Lit

Review: In Neil Young on Neil Young, the Musician Opines on Other Musicians, Politics, and Being Canadian

Neil Young on Neil Young: Interviews and Encounters
By Arthur Lizie
Chicago Review Press

“Serious, intense, with hooded, blue-gray eyes that always seem capable of pinning you to the wall, Neil Young looks like a man who has forged an uneasy peace with himself and the choices that he’s made:” That’s how journalist Jaan Uhelszki describes the Canadian musician in a 2011 interview in American Songwriter.

Arthur Lizie’s book is part of Chicago Review Press’ Musicians in Their Own Words series. Lizie, a professor of communications studies in Massachusetts, has compiled a couple of dozen interviews and articles about Young in the music press from 1967 to the almost-present. They focus heavily on the earlier years—of Buffalo Springfield, Young’s solo work plus his work with Crazy Horse and CSNY.

The intriguing parts of these interviews are when Young expresses his opinions of fellow musicians. In 1969, for instance, he said the Beatles are “not nearly as good as the Stones…. The Stones are incredibly talented.”

In a 2009 interview with Richard Bienstock of Guitar World, he names his favorite guitarists as Jimi Hendrix, J.J. Cale and Jimmy Paige. And he talks about working with the late rhythm guitarist Danny Whitten during the Crazy Horse period; he was a phenomenal player, Young says. He also expressed his appreciation for Nils Lofgren, who was 18 when he joined Young for After the Gold Rush. “I just loved his guitar playing. When we matched up and played dual guitars on ‘Tell Me Why,’ it’s fantastic!” (Lofgren has played guitar with Bruce Springsteen’s E Street Band since 1984; he also plays pedal steel, dobro, bottleneck, lap steel and six-string banjo. He continues his own independent work.)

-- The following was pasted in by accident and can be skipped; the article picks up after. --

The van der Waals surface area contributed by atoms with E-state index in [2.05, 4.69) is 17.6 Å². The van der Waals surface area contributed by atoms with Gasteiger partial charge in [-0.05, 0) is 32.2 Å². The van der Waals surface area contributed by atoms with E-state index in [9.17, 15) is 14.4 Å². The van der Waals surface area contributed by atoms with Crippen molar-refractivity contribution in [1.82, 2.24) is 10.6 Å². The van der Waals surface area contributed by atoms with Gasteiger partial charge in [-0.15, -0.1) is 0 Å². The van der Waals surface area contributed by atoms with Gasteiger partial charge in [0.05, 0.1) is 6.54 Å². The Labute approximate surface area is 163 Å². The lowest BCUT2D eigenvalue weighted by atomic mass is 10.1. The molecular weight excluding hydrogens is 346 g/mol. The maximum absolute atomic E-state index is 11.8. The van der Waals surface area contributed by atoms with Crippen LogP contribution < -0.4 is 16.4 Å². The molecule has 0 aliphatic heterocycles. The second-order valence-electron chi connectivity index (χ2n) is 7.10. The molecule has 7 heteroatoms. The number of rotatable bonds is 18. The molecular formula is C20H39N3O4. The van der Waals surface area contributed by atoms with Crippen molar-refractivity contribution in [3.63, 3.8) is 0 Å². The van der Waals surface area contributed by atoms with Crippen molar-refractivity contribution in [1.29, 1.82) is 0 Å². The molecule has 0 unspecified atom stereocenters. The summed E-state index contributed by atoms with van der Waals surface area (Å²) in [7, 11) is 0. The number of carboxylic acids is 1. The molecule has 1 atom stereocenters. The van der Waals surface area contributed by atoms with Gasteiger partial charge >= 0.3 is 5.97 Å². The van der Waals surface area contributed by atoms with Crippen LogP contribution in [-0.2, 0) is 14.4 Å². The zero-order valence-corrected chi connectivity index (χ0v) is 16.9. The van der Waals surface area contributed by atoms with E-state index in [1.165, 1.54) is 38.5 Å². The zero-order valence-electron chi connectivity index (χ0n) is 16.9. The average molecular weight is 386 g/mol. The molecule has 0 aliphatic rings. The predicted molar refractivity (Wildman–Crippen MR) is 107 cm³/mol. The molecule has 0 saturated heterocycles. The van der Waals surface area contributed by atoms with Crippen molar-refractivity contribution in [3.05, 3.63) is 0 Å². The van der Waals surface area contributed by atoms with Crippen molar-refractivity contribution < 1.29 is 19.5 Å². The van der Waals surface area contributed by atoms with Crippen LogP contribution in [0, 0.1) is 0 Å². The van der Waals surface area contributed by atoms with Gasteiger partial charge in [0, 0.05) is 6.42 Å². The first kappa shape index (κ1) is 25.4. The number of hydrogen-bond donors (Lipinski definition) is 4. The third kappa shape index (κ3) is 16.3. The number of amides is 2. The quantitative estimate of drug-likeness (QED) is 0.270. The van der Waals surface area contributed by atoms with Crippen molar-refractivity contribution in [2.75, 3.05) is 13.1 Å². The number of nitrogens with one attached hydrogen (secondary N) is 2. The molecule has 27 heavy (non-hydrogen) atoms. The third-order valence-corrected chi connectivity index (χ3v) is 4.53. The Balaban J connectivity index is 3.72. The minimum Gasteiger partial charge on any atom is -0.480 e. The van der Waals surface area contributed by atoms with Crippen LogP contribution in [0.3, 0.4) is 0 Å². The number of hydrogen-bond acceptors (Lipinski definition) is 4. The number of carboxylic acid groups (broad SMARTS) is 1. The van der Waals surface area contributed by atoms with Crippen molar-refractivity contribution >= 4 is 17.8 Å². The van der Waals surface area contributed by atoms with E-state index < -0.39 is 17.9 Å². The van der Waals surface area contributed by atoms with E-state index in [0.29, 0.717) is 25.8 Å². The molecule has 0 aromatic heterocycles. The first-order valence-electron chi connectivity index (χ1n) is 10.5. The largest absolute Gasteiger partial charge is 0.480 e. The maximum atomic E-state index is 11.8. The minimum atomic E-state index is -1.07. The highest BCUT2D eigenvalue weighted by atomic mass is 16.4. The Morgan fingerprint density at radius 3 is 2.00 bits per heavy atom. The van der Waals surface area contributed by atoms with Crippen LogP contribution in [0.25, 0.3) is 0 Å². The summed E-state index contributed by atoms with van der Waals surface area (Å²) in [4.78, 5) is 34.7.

Greil Marcus wrote a feature on Young for Spin magazine in January 1994, when Young was named Spin’s 1993 artist of the year. Marcus says, “… with Neil Young, at least every other record sounds like his last word, a dried-up, nothing-more-to-say, or a damned farewell. You don’t exactly keep up with Neil Young: he’ll hold your hand one minute and burst into flames the next.”

Neil Young performing in Norway in July 2016. Photo credit Tore Sætre / Wikimedia.

Some of the articles address Young’s political attitudes and how politics has sometimes tied into his music. In the 2011 American Songwriter article titled “Neil Young and Daniel Lanois: Love and War,” Uhelszki asks him if working with Canadian producer Lanois made him feel more Canadian. Young replies, “I feel pretty Canadian.” And Uhelszki continues, “After you released Living With War [an album critical of Bush administration poIicies], I thought you might consider running for office, and applying for  American citizenship.” And Young replies emphatically, “No, because I’m Canadian. I’m born Canadian. You can’t change some things. You can’t change that. Like a piece of paper’s not going to change that…. You can’t become something you’re not just because it’s convenient.”

Neil Young on Neil Young is a book primarily for Neil Young fans. Some of the interviews, especially the early ones in Q&A format, are quite dry. One of the exceptions is a 1974 article by Constant Meijers for a Dutch music publication that’s part diary, part travelogue. Another rich example is an interview by Nick Kent for MOJO in observance of Young’s 50th birthday in 1995. But that 2009 Guitar World interview includes several pages of Young describing in great detail the development and production of his 1963-72 archive, its technology and the nonmusical ephemera included.

Some chapters conclude with highlighted Young quotes. In one of them, from a 2018 Rolling Stone interview, he comments on retirement.

“When I retire, people will know, because I’ll be dead. They’ll know, “He’s not coming back! He retired!’ But I’m not gonna say, ‘I’m not coming back.’  What kind of bullshit is that?”

Neil Young on Neil Young is available from the publisher or from your favorite bookseller.

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